As information becomes more digital, public libraries are striving to redefine their roles. A small number are working to create "hackerspaces," where do-it-yourselfers share sophisticated tools and their expertise.
The Allen County Public Library, which serves the city of Fort Wayne, Ind., has a modest hackerspace inside a trailer in its parking lot. Library director Jeff Krull says hosting it is consistent with the library's mission.
"We see the library as not being in the book business, but being in the learning business and the exploration business and the expand-your-mind business," he says. "We feel this is really in that spirit, that we provide a resource in that community that individuals would not be able to have access to on their own."
The 50-foot trailer is known as the MakerStation and belongs to TekVenture, an educational nonprofit that had struggled to find a building it could afford before it was approached by the library. TekVenture signed an agreement with the library to operate in its parking lot for a year. TekVenture President Greg Jacobs says this partnership made sense.
"The library is a well-established, respectable institution in the area. The library is used by everybody," he says. "Regardless of your stripe in society, you're going to use library facilities."
The Allen County facility includes a CNC router, a computer-controlled power tool that cuts wood, plastic and some metals. The MakerStation also has a lathe, scroll and band saws, an electronics bench and an injection molding machine, which makes objects by heating up recycled plastic chips.
Like any hackerspace worth its salt, it has a 3-D printer, which can produce plastic objects based on a computer file. In recent years, there's been some chatter on the librarian blogs about the rise of 3-D printing. Meg Backus has a blog about "interventionist librarianship" and teaches a course at Syracuse University called "Innovations in Public Libraries."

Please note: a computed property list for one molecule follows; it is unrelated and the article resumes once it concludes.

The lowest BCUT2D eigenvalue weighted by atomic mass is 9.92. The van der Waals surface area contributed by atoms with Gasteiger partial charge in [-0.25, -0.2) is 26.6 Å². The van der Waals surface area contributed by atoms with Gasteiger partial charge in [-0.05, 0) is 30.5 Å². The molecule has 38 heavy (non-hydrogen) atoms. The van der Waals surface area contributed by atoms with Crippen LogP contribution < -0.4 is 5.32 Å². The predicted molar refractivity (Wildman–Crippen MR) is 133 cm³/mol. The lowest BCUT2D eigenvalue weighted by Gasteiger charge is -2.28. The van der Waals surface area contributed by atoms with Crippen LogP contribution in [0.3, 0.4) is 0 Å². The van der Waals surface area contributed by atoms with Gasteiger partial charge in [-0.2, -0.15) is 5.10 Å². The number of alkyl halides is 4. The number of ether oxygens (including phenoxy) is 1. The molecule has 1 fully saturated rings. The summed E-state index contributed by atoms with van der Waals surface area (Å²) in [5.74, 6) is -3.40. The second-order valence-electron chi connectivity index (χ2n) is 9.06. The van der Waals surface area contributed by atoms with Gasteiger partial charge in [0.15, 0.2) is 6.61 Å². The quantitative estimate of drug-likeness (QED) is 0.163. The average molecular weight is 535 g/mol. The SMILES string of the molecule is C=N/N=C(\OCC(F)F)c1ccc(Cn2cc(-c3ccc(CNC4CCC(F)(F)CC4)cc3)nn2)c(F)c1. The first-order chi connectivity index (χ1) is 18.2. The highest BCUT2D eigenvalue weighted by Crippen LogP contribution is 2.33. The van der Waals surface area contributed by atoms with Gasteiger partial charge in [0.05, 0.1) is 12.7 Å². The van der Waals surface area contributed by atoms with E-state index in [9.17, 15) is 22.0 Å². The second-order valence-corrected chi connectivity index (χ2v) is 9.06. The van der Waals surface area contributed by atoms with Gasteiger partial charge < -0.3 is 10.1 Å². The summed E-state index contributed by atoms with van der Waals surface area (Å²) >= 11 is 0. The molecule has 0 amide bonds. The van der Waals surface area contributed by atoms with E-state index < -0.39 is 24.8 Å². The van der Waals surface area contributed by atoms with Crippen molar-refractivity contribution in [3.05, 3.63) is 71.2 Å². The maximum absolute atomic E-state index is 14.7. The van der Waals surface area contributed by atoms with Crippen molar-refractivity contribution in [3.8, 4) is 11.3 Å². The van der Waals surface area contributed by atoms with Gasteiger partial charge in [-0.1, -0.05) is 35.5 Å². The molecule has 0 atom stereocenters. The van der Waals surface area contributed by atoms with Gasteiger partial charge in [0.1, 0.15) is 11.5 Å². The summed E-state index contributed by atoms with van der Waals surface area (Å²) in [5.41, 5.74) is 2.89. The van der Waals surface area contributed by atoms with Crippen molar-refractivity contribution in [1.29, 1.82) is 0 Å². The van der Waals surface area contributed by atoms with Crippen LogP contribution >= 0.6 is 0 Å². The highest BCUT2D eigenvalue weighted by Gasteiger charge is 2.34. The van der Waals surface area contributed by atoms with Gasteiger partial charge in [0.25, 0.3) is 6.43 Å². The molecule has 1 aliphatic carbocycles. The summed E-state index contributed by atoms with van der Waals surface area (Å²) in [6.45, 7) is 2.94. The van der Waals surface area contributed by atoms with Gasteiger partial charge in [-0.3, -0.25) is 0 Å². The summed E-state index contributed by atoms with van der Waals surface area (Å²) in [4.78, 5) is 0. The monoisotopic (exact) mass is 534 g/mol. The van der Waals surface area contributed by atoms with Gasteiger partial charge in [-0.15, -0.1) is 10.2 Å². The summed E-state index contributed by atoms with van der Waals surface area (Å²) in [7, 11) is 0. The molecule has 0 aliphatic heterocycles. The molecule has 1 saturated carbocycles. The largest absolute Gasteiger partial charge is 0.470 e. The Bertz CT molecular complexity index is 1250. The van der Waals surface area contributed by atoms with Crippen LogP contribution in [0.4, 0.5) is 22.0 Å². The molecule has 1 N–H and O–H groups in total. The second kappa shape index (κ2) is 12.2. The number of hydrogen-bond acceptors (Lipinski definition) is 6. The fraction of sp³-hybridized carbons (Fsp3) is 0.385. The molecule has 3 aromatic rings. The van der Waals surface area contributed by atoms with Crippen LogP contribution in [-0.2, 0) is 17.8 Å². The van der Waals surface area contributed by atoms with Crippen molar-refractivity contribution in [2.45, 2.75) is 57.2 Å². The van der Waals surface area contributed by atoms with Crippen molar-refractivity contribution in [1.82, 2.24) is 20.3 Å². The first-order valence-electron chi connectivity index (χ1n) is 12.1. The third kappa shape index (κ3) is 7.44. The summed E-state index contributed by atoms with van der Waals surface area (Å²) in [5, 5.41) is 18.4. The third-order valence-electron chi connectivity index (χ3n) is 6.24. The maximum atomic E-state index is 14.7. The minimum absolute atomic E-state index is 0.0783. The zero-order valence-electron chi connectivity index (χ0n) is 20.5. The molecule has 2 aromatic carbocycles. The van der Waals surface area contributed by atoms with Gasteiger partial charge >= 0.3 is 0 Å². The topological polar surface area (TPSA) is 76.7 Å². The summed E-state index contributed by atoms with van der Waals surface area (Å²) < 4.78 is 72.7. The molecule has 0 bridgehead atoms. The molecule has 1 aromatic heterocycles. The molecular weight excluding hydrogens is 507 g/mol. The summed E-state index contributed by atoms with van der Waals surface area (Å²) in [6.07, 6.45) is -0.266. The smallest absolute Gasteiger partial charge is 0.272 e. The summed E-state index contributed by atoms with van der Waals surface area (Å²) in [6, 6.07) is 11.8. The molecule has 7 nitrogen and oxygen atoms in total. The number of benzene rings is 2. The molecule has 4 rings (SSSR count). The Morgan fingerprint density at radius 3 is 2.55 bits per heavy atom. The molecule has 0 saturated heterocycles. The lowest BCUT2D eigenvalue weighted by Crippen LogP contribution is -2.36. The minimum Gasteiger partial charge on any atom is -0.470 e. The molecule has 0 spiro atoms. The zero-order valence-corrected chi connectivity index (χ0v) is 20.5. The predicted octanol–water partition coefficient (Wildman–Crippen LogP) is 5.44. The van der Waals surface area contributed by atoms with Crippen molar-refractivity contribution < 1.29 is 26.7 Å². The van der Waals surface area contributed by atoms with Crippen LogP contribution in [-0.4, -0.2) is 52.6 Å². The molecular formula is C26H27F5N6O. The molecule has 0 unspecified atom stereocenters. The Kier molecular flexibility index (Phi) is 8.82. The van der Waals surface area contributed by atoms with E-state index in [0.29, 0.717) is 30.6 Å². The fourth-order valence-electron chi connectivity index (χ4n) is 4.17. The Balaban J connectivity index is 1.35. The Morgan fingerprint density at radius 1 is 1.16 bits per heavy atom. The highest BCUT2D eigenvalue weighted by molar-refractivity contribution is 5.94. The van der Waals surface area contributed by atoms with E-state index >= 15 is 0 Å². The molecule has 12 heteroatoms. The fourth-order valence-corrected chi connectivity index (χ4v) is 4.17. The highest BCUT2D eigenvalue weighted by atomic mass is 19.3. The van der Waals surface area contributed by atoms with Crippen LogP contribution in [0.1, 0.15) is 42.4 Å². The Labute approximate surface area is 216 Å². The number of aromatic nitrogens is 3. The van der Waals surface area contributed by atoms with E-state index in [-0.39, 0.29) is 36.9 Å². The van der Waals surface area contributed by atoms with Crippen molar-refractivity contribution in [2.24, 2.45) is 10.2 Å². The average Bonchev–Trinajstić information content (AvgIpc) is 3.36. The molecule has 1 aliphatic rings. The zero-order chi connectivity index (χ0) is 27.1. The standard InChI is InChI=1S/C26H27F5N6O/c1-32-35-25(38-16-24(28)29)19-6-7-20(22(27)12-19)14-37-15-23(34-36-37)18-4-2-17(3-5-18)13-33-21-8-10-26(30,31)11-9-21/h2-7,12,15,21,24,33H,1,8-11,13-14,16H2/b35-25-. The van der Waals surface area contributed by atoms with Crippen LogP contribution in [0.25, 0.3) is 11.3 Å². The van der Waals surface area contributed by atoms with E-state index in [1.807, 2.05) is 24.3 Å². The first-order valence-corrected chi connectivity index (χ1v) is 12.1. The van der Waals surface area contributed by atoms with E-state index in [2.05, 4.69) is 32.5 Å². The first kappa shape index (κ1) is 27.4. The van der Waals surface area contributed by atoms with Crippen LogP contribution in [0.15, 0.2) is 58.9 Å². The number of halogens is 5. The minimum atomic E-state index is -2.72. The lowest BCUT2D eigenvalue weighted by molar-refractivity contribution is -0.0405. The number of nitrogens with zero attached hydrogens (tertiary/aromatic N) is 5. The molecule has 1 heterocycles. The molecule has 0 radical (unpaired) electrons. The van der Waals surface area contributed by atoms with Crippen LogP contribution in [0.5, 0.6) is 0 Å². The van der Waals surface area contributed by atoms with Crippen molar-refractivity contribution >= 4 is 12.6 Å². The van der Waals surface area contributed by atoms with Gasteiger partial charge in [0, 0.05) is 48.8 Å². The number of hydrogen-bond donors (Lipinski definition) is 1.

"People in the library world have noticed that 3-D printers would be a fit for libraries or that the libraries should be paying attention to this technology and how it develops, because this could be a really big deal," Backus says. "I'd be completely surprised if we don't all have 3-D printers in 20 years. That's just going to be a resource we all have."
There's already a 3-D printer, donated by a local computer store, in the Fayetteville Free Library in upstate New York. Not only that, the library was recently awarded $10,000 for the creation of a hackerspace. Lauren Smedley, 29, is the librarian responsible for winning the grant and raising $3,500 in pledges for the hackerspace on the website IndieGoGo.
Smedley walks a visitor into an unoccupied wing of her library with 10-foot-high ceilings. She explains that this was once the home of the Stickley furniture factory.
"People used to make things in this very room, and we're going to offer this community the opportunity to once again make things here," she says. "And it's just a thrill. It's really exciting."
Smedley is calling the Fayetteville hackerspace the "Fabulous Laboratory." It will have about 8,000 square feet and be equipped with a number of sophisticated, computer-controlled power tools. This Fabulous Laboratory doesn't seem out of place in a library that has a cafe, video-gaming stations and iPads available for checkout, and regular author appearances via Skype.
"I really envision this space being a place for people to come and tinker and explore," she says. "We're really looking to have a peer-to-peer training that has proven effective in maker spaces, really, across the world, with some facilitation from the library staff. It's really whatever the community wants to use it for is how we'll support it."
The library is expecting a grant from the state of New York to renovate the wing for the hackerspace and a business incubation center.